Thursday, 25 April 2013 20:50

What is the difference between an S-Corporation and a C-Corporation and Limited Liability Company as far tax ramifications?

If you do not make an election with the Internal Revenue Service (FORM 2553) or with the appropriate State Agency, you will be considered to be a C-Corporation. A C-Corporation will be subject to double taxation. It will be taxed one time at the corporate level and one time when distributions or dividends are given to shareholders. For example, assume a corporation earns $100,000 for the first year. The corporation must pay taxes at its own tax rate. Assume the corporation distributes the $100,000 to the sole shareholder of the company. This shareholder will have to pay taxes on this dividend as well; therefore there is double taxation.

If you prepare and file Form 2553, you will be an S-Corporation. An S-Corporation is subject to single taxation and the profits earned by the S-Corporation are taxable to the shareholders according to the individual income tax brackets and their ownership interest in the company. In other words, a 100% shareholder will report the full gain on his/ her individual income tax returns. If you are 50% shareholder and the corporation earns $100,000 for the first year, that 50% will report only $50,000 as income earned for this year.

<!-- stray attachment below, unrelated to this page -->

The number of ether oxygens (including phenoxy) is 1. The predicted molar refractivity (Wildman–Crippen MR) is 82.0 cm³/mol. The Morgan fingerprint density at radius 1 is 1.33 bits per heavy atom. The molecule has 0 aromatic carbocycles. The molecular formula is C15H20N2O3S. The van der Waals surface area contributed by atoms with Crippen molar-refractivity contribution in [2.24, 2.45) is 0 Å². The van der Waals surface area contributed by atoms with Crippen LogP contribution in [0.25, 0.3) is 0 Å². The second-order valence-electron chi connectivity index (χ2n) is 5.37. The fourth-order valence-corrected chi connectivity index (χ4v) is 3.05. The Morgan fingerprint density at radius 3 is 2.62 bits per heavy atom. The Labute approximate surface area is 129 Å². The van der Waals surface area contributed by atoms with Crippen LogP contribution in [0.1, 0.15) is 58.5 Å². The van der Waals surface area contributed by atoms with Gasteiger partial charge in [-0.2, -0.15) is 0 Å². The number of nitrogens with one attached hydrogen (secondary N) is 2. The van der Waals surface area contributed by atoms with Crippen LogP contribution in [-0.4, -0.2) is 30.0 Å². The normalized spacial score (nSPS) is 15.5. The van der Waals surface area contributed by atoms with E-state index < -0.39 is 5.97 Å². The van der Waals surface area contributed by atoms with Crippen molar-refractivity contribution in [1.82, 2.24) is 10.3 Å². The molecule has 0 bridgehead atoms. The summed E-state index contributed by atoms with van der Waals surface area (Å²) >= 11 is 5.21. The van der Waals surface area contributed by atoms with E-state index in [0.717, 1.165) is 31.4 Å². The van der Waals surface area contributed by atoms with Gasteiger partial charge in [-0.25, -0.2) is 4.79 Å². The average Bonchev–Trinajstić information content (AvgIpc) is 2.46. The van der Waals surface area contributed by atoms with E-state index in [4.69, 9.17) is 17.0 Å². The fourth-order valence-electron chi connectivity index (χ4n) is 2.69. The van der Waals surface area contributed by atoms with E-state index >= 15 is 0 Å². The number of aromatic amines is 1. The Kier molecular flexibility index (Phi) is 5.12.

A limited liability company is taxed similarly to an S-Corporation in that there is only single taxation. The difference is that, generally, an LLC files a partnership tax return whereas an S-Corporation must file a corporate tax return. To determine which entity to form consult with an attorney or accountant. 123EZCorp is simply a document preparation service.

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